I’m not ready.  I’m just not.  My mind is not even close to approaching the High Holy Days.  Elul came too early this year–and the holidays aren’t even early! And yet, here it is.  So I’m acting like I’m ready.

I’m thinking about sermons and services.  I’m thinking about myself and my life.  I’m blogging Elul. And even if I feel like I’m just going through the motions, at least I’m going through them.

And maybe that will help me.  The more I act as if I’m ready, the closer I’ll be to being ready.

So it is with life.  Sometimes we need to act in a way that shows that we’re already living out the goals that we want to accomplish, but haven’t yet achieved.  Sometimes we we need to practice doing something before we really feel like the task has meaning or that we’re ready to do it.  Sometimes, we never get there and just keep acting…other times, we eventually catch up with ourselves and we don’t have to act any more…but more often than not, it’s by acting that we are able to get there.  By pretending to be confident, we gain confidence–by acting like we’re ready, we become ready.

Shakespeare wrote (Macbeth Act 5, Scene 5), “Life’s but a walking shadow, a poor player, That struts and frets his hour upon the stage, And then is heard no more.” In his final soliloquy, Macbeth addresses what he sees as the futility of life.  What Macbeth fails to realize is that the actor is heard more. Because, having acted, he no longer need strut and fret. Having acted, he’s become ready.  Perhaps his acting has even inspired others.  And he can make real what was once pretended.

Or, to quote The Muppets, “Life’s like a movie. Write your own ending. Keep believing. Keep pretending. We’ve done just what we set out to do. Thanks to the lovers, the dreamers, and you.”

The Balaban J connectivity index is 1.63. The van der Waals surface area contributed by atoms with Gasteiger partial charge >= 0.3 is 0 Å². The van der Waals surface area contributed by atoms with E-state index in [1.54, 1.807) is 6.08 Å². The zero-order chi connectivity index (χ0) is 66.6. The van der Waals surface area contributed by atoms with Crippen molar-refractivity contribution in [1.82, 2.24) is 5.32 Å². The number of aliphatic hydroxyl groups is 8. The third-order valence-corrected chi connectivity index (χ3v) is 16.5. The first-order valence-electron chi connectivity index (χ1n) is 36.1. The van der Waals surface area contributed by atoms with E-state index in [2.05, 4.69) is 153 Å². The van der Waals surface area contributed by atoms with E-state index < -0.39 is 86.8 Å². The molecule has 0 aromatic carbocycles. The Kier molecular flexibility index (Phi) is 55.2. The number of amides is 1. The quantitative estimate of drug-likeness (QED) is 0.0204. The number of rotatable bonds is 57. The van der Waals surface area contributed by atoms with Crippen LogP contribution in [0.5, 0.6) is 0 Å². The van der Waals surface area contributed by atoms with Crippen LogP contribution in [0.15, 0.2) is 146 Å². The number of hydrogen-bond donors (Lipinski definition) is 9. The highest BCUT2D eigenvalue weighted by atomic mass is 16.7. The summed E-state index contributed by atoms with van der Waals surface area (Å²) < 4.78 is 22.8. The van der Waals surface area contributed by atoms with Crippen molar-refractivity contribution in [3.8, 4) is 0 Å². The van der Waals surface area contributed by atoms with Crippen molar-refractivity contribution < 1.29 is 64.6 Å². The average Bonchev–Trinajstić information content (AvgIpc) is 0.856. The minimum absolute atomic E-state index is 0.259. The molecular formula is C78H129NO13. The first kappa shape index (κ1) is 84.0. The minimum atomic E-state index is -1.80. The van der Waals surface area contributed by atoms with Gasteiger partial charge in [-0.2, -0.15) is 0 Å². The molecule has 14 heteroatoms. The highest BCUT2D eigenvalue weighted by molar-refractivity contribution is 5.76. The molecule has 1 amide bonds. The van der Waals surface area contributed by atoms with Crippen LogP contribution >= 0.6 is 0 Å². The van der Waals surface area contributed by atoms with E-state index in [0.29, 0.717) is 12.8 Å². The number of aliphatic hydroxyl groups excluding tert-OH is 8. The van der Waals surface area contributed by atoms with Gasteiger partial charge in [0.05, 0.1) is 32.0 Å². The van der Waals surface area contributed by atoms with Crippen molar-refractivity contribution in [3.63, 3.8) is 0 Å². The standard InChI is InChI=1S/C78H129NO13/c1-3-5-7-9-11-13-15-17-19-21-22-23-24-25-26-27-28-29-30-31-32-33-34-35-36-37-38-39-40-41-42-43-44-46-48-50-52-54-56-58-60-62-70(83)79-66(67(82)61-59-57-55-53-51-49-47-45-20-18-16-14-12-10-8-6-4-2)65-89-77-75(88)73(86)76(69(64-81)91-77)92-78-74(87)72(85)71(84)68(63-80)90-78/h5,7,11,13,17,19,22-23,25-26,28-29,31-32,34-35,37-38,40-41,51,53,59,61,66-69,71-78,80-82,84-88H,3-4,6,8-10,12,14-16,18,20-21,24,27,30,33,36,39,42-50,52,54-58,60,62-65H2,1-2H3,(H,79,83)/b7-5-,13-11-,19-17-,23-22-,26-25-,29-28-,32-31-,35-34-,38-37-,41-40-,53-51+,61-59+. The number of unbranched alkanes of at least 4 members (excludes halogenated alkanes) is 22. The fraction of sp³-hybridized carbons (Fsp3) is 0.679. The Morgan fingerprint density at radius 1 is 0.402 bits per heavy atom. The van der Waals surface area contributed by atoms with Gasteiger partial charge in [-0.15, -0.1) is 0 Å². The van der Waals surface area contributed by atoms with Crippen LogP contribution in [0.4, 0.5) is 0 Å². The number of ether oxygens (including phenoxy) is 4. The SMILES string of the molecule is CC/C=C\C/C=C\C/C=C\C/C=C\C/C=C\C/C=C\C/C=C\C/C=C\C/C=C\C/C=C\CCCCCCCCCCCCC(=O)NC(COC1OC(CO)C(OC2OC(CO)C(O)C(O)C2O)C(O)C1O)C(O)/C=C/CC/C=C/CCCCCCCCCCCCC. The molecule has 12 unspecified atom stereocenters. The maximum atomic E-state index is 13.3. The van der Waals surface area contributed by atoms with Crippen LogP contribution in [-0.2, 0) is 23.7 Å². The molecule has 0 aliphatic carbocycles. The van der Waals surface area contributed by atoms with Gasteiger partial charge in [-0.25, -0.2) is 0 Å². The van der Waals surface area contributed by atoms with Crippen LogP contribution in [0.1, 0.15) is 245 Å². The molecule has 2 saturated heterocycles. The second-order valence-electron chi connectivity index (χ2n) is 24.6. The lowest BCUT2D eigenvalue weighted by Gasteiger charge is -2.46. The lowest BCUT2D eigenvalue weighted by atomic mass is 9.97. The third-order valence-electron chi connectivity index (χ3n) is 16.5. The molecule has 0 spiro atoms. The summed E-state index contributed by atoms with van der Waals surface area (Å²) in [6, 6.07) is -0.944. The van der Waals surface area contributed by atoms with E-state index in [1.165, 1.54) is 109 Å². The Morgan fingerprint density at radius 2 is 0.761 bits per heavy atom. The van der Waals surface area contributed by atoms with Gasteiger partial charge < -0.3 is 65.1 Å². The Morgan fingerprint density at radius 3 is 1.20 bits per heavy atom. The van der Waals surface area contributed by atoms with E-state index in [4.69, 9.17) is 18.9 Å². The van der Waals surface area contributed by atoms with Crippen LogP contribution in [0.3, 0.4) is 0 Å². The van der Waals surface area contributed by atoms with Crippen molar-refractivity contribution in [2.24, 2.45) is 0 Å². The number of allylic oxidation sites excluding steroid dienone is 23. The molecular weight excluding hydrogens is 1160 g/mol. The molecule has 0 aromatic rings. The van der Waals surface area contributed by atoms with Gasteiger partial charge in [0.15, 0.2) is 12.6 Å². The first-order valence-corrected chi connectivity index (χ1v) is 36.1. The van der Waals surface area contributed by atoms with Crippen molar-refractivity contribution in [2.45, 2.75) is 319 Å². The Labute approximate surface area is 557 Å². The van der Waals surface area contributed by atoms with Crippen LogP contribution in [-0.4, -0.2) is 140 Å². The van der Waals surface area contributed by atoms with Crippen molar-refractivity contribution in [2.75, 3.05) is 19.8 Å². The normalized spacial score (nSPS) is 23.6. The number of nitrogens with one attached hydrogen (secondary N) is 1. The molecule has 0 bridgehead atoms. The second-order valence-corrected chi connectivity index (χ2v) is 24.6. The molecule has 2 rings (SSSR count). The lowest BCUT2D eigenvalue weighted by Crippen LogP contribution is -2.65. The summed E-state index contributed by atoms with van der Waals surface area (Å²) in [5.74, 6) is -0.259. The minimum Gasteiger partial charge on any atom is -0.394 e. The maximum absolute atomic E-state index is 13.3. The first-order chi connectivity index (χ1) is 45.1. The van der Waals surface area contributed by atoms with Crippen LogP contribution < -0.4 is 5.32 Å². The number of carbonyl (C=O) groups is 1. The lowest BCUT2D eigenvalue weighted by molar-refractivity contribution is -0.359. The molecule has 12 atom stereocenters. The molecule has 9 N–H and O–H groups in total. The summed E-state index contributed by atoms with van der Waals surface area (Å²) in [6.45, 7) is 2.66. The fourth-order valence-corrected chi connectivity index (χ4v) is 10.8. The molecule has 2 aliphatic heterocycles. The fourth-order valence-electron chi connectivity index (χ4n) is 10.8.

By acting in our own life, we create the life that we want and the world that we dream.

What is #BlogElul? (And yes, I’m already a day behind–but I know what I was going to post for day 1 and will post it.)

See more on Ima on (and off) the Bima, excerpted here:

The Jewish month of Elul, which precedes the High Holy Days, is traditionally a time of renewal and reflection. It offers a chance for spiritual preparation for the Days of Awe. It is traditional to begin one’s preparation for the High Holy Days during this month with the Selichot, the prayers of forgiveness. We look to begin the year with a clean slate, starting anew, refreshed. All month, along with others, I’ll be blogging a thought or two for each day to help with the month of preparation… I will be blogging here, and sharing #Elulgram photos on the same themes at imabima.tumblr.com. Follow me on twitter @imabima for all the #BlogElul posts, not only mine but others’ as well! Read more about #BlogElul here.


About rabbiisa

I'm a Reform Rabbi with a passion for education! I'm also a pop culture fan, political junkie, and NY Times crossword puzzle addict. I am INTP, a proud member of Red Sox Nation, and a fan of the Oxford Comma.

2 responses »

  1. Daya Solomon says:

    This was great. I could relate and felt very inspired after reading it. Thank you!

  2. rabbiisa says:

    Thanks so much! I’m glad you found meaning in it.

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